My education increased my doubt and nourished my skepticism. I studied English language and literature, through I was introduced to many great thinkers who changed the world with their ideas, but they were not Muslims. They were infidels who drink alcohol, had their affairs and many were actually homosexuals. In my master study, I wrote my thesis about an American poet, Hart Crane, who was homosexual. As a Muslim, I should have hated him, or feel disgusted with him, which was the reaction Muslims show toward homosexuality, if not anger and call for killing whoever is involved in the term. For me, I sympathized with the man, and loved his poetry. Because I touched his humanity through his words, I decided to read about homosexuality, away from religious texts, and found out its scientific explanation. I came to terms with that and started to question why their creator would torture them for being something he cause in them? Then, the same questioning included everything: why we would be punished for doing something our creator deemed so awful but then he could have stopped us from doing it in the first place. What is the purpose of this sick game where you place people in painful situation and when they choose to relieve themselves from pain, you punish them because they chose to end their suffering? I couldn't understand the twisted mentality that this creator had. But I couldn't say anything about my doubts, my questions because I was surrounded by religious family, and society that couldn't accept the mere term of atheism.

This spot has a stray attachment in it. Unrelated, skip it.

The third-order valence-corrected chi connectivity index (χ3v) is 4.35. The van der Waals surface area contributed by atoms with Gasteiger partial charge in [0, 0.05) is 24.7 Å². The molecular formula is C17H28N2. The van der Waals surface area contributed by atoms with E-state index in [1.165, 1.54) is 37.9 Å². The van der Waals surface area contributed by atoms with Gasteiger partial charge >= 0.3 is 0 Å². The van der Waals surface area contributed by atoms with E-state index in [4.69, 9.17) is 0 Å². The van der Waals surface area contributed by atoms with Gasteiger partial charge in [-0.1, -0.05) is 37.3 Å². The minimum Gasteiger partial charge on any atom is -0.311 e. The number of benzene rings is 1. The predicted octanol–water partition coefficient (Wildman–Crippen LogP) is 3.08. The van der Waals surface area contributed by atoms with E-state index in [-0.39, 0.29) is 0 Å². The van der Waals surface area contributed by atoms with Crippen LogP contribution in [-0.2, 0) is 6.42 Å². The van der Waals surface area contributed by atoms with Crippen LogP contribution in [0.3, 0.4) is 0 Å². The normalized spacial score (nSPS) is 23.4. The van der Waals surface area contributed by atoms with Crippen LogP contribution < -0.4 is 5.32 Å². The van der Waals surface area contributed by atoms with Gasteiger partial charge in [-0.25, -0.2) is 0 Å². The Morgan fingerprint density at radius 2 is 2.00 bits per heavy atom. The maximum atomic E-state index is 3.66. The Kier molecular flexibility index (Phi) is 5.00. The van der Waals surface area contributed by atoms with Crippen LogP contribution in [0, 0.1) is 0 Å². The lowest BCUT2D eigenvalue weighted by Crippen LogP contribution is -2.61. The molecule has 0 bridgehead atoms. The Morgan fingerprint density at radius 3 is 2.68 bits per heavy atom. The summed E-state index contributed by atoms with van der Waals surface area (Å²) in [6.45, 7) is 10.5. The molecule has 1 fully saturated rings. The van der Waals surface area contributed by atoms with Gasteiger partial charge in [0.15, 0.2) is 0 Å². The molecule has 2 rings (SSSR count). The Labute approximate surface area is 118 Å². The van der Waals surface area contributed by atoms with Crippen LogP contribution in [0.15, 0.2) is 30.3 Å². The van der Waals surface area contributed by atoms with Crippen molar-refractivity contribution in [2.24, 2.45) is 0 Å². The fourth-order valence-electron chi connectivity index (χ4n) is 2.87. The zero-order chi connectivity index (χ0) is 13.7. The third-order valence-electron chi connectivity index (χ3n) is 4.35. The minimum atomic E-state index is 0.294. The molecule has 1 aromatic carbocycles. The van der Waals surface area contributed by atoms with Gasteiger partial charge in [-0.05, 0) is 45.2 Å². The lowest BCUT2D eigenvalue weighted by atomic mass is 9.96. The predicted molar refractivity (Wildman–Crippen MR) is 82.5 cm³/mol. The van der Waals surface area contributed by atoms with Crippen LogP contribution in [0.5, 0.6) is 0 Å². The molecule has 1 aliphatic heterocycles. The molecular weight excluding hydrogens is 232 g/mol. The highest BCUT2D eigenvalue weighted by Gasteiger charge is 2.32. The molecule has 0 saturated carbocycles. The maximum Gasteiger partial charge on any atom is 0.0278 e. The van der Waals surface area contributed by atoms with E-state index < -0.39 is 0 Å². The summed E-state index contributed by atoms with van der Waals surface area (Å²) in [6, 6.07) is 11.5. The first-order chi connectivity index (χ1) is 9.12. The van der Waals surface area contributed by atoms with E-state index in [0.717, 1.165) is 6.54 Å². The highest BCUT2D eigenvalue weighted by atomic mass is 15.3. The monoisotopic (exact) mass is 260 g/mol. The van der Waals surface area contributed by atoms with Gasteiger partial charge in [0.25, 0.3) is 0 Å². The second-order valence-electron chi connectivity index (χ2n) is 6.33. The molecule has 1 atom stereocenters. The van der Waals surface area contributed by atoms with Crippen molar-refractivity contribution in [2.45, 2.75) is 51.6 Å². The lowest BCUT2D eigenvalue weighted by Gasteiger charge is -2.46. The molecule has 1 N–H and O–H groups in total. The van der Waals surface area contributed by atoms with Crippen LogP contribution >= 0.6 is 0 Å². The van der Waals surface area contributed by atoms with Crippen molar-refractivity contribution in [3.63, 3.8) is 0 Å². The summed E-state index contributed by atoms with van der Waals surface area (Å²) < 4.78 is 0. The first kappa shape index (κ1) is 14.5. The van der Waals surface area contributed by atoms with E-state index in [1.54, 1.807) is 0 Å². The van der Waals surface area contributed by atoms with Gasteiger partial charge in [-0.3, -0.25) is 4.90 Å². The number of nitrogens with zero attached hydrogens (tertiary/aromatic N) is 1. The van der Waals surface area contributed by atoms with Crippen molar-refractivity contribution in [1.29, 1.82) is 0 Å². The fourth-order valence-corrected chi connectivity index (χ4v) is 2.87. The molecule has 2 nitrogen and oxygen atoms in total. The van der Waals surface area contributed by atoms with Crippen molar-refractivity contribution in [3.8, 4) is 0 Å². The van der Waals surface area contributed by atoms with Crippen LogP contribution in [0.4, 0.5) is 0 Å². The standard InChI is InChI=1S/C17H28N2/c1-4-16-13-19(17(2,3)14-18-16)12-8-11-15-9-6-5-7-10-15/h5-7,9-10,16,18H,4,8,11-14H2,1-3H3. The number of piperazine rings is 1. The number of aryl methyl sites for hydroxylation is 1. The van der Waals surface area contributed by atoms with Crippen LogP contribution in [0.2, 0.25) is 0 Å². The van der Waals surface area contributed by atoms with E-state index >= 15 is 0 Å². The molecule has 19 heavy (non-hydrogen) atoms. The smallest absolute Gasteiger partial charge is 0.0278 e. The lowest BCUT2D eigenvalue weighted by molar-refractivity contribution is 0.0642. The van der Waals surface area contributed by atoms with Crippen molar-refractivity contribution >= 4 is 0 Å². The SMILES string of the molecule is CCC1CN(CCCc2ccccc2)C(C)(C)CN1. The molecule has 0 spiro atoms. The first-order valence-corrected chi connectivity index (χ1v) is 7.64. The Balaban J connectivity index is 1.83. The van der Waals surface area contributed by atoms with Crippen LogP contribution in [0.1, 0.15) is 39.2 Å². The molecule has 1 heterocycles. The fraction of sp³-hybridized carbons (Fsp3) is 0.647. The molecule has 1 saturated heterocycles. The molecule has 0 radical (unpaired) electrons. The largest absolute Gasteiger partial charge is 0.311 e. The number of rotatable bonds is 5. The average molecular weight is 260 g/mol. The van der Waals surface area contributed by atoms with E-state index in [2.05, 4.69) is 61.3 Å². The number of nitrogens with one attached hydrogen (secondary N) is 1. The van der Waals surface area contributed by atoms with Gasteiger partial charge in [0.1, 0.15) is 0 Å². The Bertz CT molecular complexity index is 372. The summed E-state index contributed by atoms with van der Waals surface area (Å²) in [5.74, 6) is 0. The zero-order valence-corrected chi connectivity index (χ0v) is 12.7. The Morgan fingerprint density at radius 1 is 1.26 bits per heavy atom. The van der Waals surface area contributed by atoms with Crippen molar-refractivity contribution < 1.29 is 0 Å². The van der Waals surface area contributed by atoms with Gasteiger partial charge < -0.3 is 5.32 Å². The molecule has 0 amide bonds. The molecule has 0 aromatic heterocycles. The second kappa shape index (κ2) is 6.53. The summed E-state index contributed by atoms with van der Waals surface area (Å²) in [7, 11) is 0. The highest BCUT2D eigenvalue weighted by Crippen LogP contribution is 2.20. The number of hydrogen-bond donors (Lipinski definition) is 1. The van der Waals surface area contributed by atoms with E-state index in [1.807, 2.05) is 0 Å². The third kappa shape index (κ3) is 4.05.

When I started teaching in the university, my lectures were the only platform where I could have raised these questions, but then I needed to be careful then as I started immediately after 2003, when religious tides started to sweep all over Iraq. One day a student who couldn't accept his failing in learning English, snapped in the class and questions the importance of learning the language of the infidel west! It became part of the teaching discourse then to question the west and their real motives in doing anything in the Middle East. Even learning their language was considered a step of blasphemy. Reading their literature was considered even worse. 

But English literature opened my eyes to my worth as a female. In these English texts of different writers I realized that I didn't need to be fair to be pretty and desirable. That I am human and smart even if I was a female. I realized my humanity in a way that I couldn't achieve the same through all the books of religion I have read. With every text I  read, my wish to escape increased. I failed to communicate with my own family, my colleagues, and my students. My prayers became a routine I had to do, my hijab was just convenient way to save time and trouble before going out. My feminine self was put asleep, my intellect is suppressed and my whole existence was waiting for the ultimate end of death. If I talked to God, I would simply tell him, you should have given me the choice to live or not, because I would rather not exist at all than live this miserable life which I hated every single moment of it. 

Religion was imposed on me and made me miserable because I had to believe in it, rather than choose it. Now, I wonder why anyone would choose to convert to Islam or any religion in their adult life? I can talk about Islam and it is honestly not a very attractive religion, whether it is Sunni Islam or Shia Islam. It is simply a repressive religion that ask humanity to keep suffering so they will be rewarded after death. It tells homosexuals, Allah punished people in ancient times because of this and you are next! it tells men you will satisfy your sexual desires with white women and beautiful young boys (no idea what is the purpose of the boys!). I am sorry for all Muslims who are still waiting for a man whom they is still alive for more than 1000 years and still think that humanity didn't suffer enough yet.. For me, I am out..